Ryan McGinness talks about art, education and great advice with Sarah J. Edwards for BLAG Vol.4 Nø 1. Here’s an excerpt:
It’s probably quite reasonable to say us humans have at least one thing in common. We’re all on a quest for a good life.
There’s been a lot of talk lately about the pursuit of happiness. Doing what you love being key. As the lauded Charles Bukowski is often quoted, ‘My dear, find what you love and let it kill you.’
It’s becoming more and more apparent anybody artistic must fuel their daily lives with creativity, curiosity, output and positivity. John Mellancamp was quoted saying both he and Stephen King turned into hypochondriacs when not being creative and it took them a while to pinpoint that.
When you get into the meaning of artistry, its definition is wrapped in resounding positivity. In fact it may be one of the few words in the dictionary that has both extremely optimistic meaning and example.
Admiration, accomplishment and proficiency, words reserved for high accolade and yet artistry is an often unsung hero of problem solving. It can elicit positive emotion in an instant.
Meet New York City based artist Ryan McGinness, whose art is a good brain booster.
Highly advanced as a child, Ryan’s art juxtaposes opulence with a skateboard kid heritage.
It methodically explores geometrics and iconography, fusing art history, public signage and corporate logos, but never fits in a box. Ryan takes an unabashed and bold stance to colour and an educated approach to layering and shapes. Delivering strong yet subtle messaging.
Ryan’s work is included in many public and private collections around the world from the Metropolitan Museum of Art, the Museum of Contemporary Art San Diego, the Taguchi Art Collection in Japan, the Virginia Museum of Fine Arts, Museum of Modern Art, New York and the Charles Saatchi Collection. His home has been featured in the coveted Architectural Digest.
Tell us about growing up in Virginia Beach.
“I was in Virginia Beach from 1977-1990, for kindergarten through twelfth grade. I left in 1990 to go to university. While the city promotes itself as the “world’s largest resort city,” it is really a military town with four military bases within sprawling suburbs. There is also the beachfront, which primarily draws the tourists, so I grew up with a sense of us vs. them—locals vs. tourists. That model shaped my worldview and informs how I understand the art world. Art is the magical natural resource that artists (locals) are able to harness, give form, and share. Two kinds of tourists come to art—the preservationists who want to take care of the beaches by picking up trash and planting grass to protect the dunes (for example) and those who want to exploit the natural resources and sell shells.”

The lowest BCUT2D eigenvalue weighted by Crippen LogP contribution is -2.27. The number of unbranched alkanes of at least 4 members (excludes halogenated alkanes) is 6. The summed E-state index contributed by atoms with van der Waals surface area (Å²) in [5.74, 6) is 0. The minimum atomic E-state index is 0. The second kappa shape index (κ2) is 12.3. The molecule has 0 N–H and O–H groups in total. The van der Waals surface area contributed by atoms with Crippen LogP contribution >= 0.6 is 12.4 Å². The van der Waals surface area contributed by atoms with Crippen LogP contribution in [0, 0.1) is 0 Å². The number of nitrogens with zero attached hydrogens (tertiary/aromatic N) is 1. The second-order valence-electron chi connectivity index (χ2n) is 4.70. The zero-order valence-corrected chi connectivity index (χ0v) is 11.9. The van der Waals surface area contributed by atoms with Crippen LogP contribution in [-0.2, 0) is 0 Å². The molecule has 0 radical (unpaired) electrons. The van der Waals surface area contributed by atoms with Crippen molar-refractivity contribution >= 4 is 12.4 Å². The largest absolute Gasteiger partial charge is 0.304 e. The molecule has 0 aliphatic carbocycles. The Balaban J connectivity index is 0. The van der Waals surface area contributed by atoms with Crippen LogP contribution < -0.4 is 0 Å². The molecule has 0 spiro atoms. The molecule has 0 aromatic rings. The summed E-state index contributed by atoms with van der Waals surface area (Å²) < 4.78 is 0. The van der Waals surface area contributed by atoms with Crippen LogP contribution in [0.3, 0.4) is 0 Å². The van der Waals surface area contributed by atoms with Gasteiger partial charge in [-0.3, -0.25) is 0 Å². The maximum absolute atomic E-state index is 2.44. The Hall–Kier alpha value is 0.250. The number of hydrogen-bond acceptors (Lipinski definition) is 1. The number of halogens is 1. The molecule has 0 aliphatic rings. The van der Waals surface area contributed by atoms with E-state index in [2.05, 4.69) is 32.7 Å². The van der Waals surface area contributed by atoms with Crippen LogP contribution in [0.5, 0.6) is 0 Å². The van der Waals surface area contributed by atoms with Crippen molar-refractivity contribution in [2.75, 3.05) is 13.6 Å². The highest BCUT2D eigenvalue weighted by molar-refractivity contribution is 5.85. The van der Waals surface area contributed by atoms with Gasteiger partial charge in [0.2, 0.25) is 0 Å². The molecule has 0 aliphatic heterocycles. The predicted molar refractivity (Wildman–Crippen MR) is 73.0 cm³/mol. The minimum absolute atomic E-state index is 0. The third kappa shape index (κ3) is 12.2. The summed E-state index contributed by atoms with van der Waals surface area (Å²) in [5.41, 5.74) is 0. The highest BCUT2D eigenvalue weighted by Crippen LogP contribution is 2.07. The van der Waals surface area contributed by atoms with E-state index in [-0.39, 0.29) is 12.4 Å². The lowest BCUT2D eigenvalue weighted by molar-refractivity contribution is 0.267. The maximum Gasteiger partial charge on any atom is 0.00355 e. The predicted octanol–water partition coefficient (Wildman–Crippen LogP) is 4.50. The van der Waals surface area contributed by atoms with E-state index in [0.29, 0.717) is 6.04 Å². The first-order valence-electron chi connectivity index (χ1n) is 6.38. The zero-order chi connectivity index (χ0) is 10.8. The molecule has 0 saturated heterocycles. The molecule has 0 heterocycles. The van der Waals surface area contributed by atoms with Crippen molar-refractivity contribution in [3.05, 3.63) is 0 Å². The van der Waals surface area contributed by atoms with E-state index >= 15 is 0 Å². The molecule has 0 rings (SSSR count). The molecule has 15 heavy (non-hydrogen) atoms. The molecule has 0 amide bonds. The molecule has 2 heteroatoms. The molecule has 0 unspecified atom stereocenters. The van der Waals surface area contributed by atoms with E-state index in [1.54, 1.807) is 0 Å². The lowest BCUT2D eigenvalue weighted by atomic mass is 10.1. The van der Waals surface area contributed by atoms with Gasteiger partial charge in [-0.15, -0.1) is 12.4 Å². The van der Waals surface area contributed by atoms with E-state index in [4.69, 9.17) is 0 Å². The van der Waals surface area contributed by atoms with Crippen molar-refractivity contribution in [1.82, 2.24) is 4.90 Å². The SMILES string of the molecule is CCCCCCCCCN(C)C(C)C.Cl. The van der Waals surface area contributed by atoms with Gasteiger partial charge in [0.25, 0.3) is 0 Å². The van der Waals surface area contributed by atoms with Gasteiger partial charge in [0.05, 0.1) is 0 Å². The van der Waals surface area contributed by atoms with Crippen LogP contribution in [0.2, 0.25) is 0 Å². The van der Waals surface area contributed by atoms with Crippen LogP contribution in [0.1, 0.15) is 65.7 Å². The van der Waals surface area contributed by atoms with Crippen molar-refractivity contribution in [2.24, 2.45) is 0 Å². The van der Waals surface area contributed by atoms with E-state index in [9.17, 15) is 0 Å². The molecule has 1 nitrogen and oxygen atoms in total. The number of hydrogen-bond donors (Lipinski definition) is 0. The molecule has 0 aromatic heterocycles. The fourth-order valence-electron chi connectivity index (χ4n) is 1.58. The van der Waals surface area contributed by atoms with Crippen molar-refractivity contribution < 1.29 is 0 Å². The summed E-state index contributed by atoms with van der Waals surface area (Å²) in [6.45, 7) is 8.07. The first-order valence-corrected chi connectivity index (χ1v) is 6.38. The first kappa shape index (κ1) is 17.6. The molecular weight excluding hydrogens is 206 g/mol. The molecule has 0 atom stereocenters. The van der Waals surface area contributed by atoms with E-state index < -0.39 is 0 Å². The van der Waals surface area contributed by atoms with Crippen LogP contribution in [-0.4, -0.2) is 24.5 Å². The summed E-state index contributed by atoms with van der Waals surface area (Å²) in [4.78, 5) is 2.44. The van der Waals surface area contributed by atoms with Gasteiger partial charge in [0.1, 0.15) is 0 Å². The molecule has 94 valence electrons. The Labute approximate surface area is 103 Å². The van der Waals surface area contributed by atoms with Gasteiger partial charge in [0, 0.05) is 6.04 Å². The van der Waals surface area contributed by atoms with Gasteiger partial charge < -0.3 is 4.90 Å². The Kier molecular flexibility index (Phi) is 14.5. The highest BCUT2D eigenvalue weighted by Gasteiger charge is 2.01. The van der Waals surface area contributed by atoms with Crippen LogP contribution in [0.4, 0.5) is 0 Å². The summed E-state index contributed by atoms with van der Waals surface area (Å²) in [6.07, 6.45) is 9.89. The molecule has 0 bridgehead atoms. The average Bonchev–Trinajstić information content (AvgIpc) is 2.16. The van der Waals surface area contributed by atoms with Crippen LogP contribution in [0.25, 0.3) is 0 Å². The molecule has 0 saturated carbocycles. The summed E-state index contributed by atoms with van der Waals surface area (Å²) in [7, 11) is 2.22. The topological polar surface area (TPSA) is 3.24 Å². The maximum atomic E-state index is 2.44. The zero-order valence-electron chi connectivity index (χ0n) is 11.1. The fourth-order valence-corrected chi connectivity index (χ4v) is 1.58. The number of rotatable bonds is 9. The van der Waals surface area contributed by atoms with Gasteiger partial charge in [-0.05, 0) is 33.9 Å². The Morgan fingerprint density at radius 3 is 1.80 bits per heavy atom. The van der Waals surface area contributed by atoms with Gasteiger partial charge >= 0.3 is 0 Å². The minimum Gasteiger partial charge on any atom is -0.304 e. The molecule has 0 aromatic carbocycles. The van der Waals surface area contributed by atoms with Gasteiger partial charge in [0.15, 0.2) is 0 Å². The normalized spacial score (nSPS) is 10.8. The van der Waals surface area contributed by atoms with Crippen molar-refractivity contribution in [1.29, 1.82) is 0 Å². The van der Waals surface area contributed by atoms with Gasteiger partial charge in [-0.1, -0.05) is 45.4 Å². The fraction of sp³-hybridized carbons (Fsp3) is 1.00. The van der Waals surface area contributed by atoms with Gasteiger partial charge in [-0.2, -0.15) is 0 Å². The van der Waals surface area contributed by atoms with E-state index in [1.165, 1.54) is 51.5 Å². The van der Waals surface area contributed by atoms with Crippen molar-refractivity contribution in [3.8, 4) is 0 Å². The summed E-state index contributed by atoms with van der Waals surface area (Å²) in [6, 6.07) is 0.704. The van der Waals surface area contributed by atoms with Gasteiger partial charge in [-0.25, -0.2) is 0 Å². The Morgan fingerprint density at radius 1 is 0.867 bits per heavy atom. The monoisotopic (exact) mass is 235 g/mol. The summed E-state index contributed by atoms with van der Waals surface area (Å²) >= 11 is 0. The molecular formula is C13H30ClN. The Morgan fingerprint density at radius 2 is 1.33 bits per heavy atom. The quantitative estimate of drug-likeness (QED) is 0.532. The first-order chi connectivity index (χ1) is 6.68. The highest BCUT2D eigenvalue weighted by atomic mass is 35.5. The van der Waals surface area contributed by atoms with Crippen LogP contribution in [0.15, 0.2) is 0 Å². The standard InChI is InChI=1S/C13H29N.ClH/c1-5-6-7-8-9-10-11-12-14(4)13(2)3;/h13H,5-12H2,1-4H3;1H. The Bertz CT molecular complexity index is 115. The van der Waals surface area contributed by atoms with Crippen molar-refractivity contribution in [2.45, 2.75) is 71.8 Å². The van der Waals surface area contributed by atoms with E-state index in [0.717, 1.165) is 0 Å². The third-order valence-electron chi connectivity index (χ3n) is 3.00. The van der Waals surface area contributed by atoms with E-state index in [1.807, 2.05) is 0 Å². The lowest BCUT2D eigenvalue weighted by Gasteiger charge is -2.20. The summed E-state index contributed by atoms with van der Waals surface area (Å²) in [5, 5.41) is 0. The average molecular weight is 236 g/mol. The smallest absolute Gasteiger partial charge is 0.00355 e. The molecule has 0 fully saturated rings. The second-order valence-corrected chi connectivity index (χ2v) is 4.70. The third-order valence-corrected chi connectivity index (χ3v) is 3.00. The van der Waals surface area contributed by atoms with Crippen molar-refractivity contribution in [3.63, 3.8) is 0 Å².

Tell us a story about when you very first realised art was for you?
“I’m not sure it is it for me. I feel very alone and singular in my art career. While my work comes out of an interest in graphic design, I don’t provide a service, and my work doesn’t support any agenda outside of itself. It is almost as if my work defaults to “art.” I’m exaggerating a bit, because I certainly purposefully make art objects that get shown in galleries and museums, but my approach to art-making and my aesthetic pursuit can be confusing for many. I suppose it was soon after I graduated and moved to NYC that I realized art was the only context into which my work fit.”
Can you tell us about your education? What (school/college) did you go, what kind of student were you?
“I’m still learning, and I don’t ever want to stop. I know that sounds trite, but it’s true and something I am trying to instill in my daughters—teaching them how to learn and recognize the joy and stimulation of building new neural networks—so that they can be life-long learners.
I was fortunate to attend a school for gifted and talented children from a young age. I was in the art program at that school and studied college-level art history while I was in grade school. The program was strict and instilled in me a sense that art was a serious discipline. I attended that school in addition to the normal public school where art was not prioritized and often considered an “easy A.” Through high school I was more academically inclined and involved in the debate team and student government. I was the class president, honor society president, etc.—I was that kind of student. My passion was for art, but I craved the discipline that went along with it. I found that structure in something called “graphic design,” and made that my major at Carnegie Mellon University in Pittsburgh.”
Who encouraged or inspired you the most during your formative years?
“My mother was a maker, so our house was filled with numerous crafting areas. She made my toys growing up, and always encouraged me to make my own things. When I was applying for colleges, she pointed out that Andy Warhol attended Carnegie Mellon University (then Carnegie Tech).”
What’s the best piece of advice you received and always go back to?
“Keep as much of your own work as possible. When an artist starts to enter the market, each work of art becomes a share in the artist’s now public corporation. One should always be the majority shareholder in order to maintain control. Other advice: Don’t try to make art. The best art has not yet been defined as art. And, remember that nobody cares. Nobody cares about your inner dialogue or your philosophical intentions behind the the work. Nobody cares about your justifications. All that matters is the work itself.”